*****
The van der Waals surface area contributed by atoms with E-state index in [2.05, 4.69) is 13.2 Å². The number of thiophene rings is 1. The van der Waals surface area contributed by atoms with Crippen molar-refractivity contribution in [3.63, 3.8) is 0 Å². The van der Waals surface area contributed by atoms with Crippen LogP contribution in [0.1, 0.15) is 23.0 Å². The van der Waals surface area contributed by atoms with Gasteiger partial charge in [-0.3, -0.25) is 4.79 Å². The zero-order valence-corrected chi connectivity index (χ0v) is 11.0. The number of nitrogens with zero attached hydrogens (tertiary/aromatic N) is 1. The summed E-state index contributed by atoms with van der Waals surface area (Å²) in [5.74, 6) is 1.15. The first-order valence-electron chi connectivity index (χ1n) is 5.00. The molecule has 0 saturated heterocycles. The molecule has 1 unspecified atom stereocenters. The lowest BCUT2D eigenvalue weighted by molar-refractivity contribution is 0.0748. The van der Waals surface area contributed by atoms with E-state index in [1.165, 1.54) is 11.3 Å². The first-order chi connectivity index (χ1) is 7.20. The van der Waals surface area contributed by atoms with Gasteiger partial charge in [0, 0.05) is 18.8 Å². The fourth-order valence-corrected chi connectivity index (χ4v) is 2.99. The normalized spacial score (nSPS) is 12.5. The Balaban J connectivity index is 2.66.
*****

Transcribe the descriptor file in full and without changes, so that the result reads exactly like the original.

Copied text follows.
The van der Waals surface area contributed by atoms with E-state index in [2.05, 4.69) is 13.2 Å². The number of thiophene rings is 1. The van der Waals surface area contributed by atoms with Crippen molar-refractivity contribution in [3.63, 3.8) is 0 Å². The van der Waals surface area contributed by atoms with Crippen LogP contribution in [0.1, 0.15) is 23.0 Å². The van der Waals surface area contributed by atoms with Gasteiger partial charge in [-0.3, -0.25) is 4.79 Å². The zero-order valence-corrected chi connectivity index (χ0v) is 11.0. The number of nitrogens with zero attached hydrogens (tertiary/aromatic N) is 1. The summed E-state index contributed by atoms with van der Waals surface area (Å²) in [5.74, 6) is 1.15. The first-order valence-electron chi connectivity index (χ1n) is 5.00. The molecule has 0 saturated heterocycles. The molecule has 1 unspecified atom stereocenters. The lowest BCUT2D eigenvalue weighted by molar-refractivity contribution is 0.0748. The van der Waals surface area contributed by atoms with E-state index in [1.165, 1.54) is 11.3 Å². The first-order chi connectivity index (χ1) is 7.20. The van der Waals surface area contributed by atoms with Gasteiger partial charge in [0, 0.05) is 18.8 Å². The fourth-order valence-corrected chi connectivity index (χ4v) is 2.99. The normalized spacial score (nSPS) is 12.5. The Balaban J connectivity index is 2.66.